Is Jane Eyre’s Rochester an attractive and brooding love interest, or dangerously manipulative?
Right. So I’ve never read anything by Charlotte Brontë. Krysta gives her answer here, no doubt intelligent, truthful, eloquent, and informed by the book. My answer will be (mis?)informed by Google Image Search.
Hmm. Dark mane of slightly greasy hair that sometimes falls almost to the collar. Long sideburns, sometimes slicing sinisterly along the jaw, sometimes of a thin cowardly sort that tries to sneak under the squarish chin like a saddle-strap that might at any moment let its rider fall from the horse. Thick brow frequently furrowed. Darting, suspicious eyes. Mouth either scornful or disdainful. Nose very firm in its nosiness (whatever that means).
Don’t think I like him. It’s the facial hair that disappoints, really. No strength, no honesty to it. Everything else is alright, I suppose. In many of these pictures he could use a good trip to the barber, but in some he’s cleaned up fine. But those sideburns. Man, either wear them boldly like a declarative statement, or don’t wear them at all! These are sideburns that want you to think well of them without actually doing the job of properly framing the face in an attractive, manly way. I call that dangerously manipulative.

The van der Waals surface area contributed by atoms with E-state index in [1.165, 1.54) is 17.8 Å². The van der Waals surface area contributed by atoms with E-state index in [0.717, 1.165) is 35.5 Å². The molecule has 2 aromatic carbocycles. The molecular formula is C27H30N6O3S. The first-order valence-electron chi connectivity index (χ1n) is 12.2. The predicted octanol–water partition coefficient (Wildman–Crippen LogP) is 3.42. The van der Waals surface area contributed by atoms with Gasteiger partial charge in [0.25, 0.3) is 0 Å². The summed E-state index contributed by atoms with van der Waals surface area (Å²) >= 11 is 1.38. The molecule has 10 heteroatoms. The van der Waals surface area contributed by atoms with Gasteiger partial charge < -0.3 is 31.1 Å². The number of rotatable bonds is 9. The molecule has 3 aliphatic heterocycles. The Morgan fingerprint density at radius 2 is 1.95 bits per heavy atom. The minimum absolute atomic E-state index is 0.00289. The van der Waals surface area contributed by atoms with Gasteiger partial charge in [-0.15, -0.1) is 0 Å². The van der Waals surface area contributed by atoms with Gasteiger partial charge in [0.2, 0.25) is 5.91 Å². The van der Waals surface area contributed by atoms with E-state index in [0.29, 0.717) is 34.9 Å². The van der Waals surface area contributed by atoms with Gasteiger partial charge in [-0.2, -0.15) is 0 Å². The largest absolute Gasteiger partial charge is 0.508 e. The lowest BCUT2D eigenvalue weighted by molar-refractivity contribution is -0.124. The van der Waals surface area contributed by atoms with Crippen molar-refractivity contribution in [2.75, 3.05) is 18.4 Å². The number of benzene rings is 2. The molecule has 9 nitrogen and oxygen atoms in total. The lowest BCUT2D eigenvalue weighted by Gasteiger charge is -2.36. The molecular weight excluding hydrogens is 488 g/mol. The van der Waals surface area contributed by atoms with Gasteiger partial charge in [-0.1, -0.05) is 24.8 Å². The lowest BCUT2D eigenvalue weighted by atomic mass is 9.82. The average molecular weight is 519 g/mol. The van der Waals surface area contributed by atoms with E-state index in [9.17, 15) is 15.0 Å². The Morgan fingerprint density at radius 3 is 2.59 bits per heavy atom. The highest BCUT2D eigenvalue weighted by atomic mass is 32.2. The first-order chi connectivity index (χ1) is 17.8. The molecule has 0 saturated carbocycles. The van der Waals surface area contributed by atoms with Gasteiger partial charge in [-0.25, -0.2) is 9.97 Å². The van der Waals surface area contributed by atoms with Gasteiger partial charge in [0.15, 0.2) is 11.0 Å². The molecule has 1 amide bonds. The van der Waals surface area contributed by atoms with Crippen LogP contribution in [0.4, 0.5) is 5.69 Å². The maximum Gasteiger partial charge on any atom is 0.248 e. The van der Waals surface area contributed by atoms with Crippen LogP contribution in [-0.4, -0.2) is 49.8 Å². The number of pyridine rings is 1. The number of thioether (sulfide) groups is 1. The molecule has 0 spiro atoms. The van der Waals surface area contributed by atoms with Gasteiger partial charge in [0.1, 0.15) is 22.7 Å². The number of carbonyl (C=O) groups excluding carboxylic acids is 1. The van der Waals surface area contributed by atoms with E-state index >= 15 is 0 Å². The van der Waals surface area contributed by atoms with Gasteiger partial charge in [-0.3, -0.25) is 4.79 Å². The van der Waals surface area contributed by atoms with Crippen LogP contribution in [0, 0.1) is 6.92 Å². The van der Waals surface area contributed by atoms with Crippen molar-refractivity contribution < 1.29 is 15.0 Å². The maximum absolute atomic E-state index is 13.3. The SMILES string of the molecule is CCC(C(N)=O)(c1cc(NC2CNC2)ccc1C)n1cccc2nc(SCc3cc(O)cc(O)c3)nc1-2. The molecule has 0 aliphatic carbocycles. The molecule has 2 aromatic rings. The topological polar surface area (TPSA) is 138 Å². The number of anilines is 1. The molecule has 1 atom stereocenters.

But wait! Timothy Dalton did away with the sideburns for his turn as Rochester. Here his face declares itself openly and without adornment. That’s honesty for you! His posture is a bit elitist, perhaps, but at least his hair is appropriately groomed, and apparently washed. Mouth not overtly disdainful.
Very well, I think I’ve reached my conclusion.
Jane Eyre’s Rochester is dangerously manipulative. Except when played by Timothy Dalton, when we can assume he’s probably a fine chap who can safely be considered an attractive and brooding love interest by the ladies, if they so choose.
So, my attractive and brooding readers, what do you think of Jane Eyre‘s Rochester, either his character or his lack of strong facial hair?
Some argue Jane Austen writes “fluff” and others argue she belongs in the canon because she writes witty social commentary. Do you think Austen belongs in the canon? Why or why not?
All the time we’ve been debating this question and the answer was right before our eyes–it’s in the hair! I have duly noted that I should avoid individuals with suspect sideburns from this point on. 😀
Glad to help!
You have described him already so well…manipulative yes dangerous dark yes yes..
Ah, but how does the book describe his facial hair, I wonder? 🙂